Muster Roll of Company D, 154th Senior Tennessee

Volunteers, C.S.A., Immediately Post-Shiloh.


The 154th (Senior) Tennessee Infantry Regiment was organized on May 14, 1861, with Preston Smith as its Colonel.  The regiment was generally composed of men from the Memphis, Tennessee area, and it became one of the regiments of General Benjamin F. Cheatham’s hard hitting division of the Confederate Army of Tennessee.  The regiment’s origins dated to 1842, when it was known as the 154th Tennessee Militia Regiment.  When war was declared, the newly organized regiment asked for and retained its old number and it was granted permission to add “Senior” to its regimental number to indicate that it antedated the regiments with lower numbers.  Preston Smith was advanced to Brigadier General, and the 154th became part of his brigade, later that of General Alfred Vaughan after the death of Smith.


The regiment participated conspicuously in many of the bloody battles of the western theatre:  Shiloh, Richmond (Kentucky), Murfreesboro, Chickamauga (where Preston Smith was killed), the Atlanta and Tennessee Campaigns and finally Bentonville.  The end came at Greensboro, North Carolina, May 2, 1865.


Company D of the 154th was known as the “Memphis Zouaves,” and consisted primarily of men of Shelby County, Tennessee.  The captain was Sterling Fowlkes, Jr.  Fowlkes’ name and signature appear on this roll.  The roll covers the period from “…December 31, 1861, when last mustered, until May 1, 1862…”  This was a significant period of time for the Company, and in the section entitled “Record of Events which may be Necessary or Useful for future Reference at the War Department, or for Present Information” the following narrative is hand-written:


Company in the evacuation of Columbus, Ky, March the 1st, 1862.  Company in the Battle of Shiloh April the 6th and 7th, 1862, wounded 14, missing 3 supposed taken prisoner.  In this battle the knappsacks and blankets of the men were piled preparatory to engaging and Monday night when ordered to march to Corinth, Miss.  The Regiment did not pass the place of bivouac where the articles were left, consequently they were lost together with company books and papers and muster rolls which will account for the omissions of several dates under the head of when enlisted &c, Respectfully, S. Fowlkes, Jr., Capt. Co. D 154th Sr. Regt.  The lost muskets, bayonets and &c. mentioned in Remarks opposite the losers names were not lost in the Battle of Shiloh but previous at different times although the arms and accoutrements of the wounded were necessarily thrown out of the wagons where they were placed but afterwards secured by other portions of the army.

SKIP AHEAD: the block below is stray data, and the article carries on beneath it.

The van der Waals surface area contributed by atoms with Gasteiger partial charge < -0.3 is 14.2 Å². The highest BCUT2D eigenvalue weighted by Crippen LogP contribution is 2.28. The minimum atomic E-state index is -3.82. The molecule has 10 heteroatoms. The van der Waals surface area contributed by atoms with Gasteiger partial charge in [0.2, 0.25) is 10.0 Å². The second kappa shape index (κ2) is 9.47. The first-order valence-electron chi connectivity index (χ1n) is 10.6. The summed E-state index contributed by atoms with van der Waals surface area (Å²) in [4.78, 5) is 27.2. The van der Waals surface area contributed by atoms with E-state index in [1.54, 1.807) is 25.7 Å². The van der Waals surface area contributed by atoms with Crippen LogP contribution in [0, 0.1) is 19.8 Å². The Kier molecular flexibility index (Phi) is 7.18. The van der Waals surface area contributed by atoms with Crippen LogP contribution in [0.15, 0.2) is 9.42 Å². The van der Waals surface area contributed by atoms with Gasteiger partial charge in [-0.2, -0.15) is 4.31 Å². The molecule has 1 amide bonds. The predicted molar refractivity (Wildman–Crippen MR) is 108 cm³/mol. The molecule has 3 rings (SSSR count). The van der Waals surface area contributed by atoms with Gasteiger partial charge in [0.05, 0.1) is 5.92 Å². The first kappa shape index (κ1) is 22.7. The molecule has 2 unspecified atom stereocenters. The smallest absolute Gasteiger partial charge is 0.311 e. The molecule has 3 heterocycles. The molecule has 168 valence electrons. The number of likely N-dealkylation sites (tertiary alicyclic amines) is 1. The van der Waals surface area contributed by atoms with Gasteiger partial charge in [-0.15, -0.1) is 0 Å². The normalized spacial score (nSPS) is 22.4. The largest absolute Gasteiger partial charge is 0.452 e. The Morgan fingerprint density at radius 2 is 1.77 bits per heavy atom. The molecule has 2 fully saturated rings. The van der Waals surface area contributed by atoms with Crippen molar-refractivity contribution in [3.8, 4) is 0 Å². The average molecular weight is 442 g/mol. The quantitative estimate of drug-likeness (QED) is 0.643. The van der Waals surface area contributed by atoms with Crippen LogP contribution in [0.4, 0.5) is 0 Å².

Individual soldiers are listed by name, and many of these soldiers actually signed the document indicating receipt of pay.  Fifty-nine enlisted men, eight non-commissioned officers, and four commissioned officers, totaling seventy-one (71) names of officers and enlisted men appear on this roll, and fully forty-nine (49) of them individually signed this roll.

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